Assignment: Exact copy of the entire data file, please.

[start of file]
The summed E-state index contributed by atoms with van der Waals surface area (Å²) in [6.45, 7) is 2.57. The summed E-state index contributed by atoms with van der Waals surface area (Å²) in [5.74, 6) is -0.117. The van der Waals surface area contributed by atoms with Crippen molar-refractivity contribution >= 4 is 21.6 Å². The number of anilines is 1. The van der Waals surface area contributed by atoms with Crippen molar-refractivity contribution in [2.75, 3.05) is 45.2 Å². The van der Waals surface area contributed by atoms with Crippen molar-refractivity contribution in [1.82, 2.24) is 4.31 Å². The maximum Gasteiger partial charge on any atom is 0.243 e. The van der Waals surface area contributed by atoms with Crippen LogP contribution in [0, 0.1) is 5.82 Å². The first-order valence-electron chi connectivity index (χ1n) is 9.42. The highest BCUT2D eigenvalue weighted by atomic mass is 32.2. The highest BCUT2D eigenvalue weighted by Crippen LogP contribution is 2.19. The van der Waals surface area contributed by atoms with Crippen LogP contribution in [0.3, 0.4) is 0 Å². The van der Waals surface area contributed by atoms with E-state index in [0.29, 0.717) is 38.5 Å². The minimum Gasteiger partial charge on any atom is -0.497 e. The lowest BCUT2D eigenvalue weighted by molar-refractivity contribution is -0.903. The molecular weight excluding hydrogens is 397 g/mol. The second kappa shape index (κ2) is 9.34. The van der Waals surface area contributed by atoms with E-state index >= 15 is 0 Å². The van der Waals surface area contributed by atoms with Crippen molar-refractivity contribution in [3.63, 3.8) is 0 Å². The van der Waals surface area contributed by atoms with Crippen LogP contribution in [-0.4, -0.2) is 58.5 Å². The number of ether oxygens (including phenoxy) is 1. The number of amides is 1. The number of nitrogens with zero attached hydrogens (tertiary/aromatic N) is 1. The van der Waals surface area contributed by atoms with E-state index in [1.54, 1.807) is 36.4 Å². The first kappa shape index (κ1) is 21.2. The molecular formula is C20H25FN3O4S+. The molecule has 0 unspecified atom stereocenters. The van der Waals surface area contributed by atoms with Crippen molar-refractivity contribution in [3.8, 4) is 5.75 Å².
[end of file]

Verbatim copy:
The summed E-state index contributed by atoms with van der Waals surface area (Å²) in [6.45, 7) is 2.57. The summed E-state index contributed by atoms with van der Waals surface area (Å²) in [5.74, 6) is -0.117. The van der Waals surface area contributed by atoms with Crippen molar-refractivity contribution >= 4 is 21.6 Å². The number of anilines is 1. The van der Waals surface area contributed by atoms with Crippen molar-refractivity contribution in [2.75, 3.05) is 45.2 Å². The van der Waals surface area contributed by atoms with Crippen molar-refractivity contribution in [1.82, 2.24) is 4.31 Å². The maximum Gasteiger partial charge on any atom is 0.243 e. The van der Waals surface area contributed by atoms with Crippen LogP contribution in [0, 0.1) is 5.82 Å². The first-order valence-electron chi connectivity index (χ1n) is 9.42. The highest BCUT2D eigenvalue weighted by atomic mass is 32.2. The highest BCUT2D eigenvalue weighted by Crippen LogP contribution is 2.19. The van der Waals surface area contributed by atoms with Crippen LogP contribution in [0.3, 0.4) is 0 Å². The van der Waals surface area contributed by atoms with E-state index in [0.29, 0.717) is 38.5 Å². The minimum Gasteiger partial charge on any atom is -0.497 e. The lowest BCUT2D eigenvalue weighted by molar-refractivity contribution is -0.903. The molecular weight excluding hydrogens is 397 g/mol. The second kappa shape index (κ2) is 9.34. The van der Waals surface area contributed by atoms with E-state index >= 15 is 0 Å². The van der Waals surface area contributed by atoms with Crippen molar-refractivity contribution in [3.63, 3.8) is 0 Å². The van der Waals surface area contributed by atoms with Crippen LogP contribution in [-0.4, -0.2) is 58.5 Å². The number of ether oxygens (including phenoxy) is 1. The number of amides is 1. The number of nitrogens with zero attached hydrogens (tertiary/aromatic N) is 1. The van der Waals surface area contributed by atoms with E-state index in [1.54, 1.807) is 36.4 Å². The first kappa shape index (κ1) is 21.2. The molecular formula is C20H25FN3O4S+. The molecule has 0 unspecified atom stereocenters. The van der Waals surface area contributed by atoms with Crippen molar-refractivity contribution in [3.8, 4) is 5.75 Å².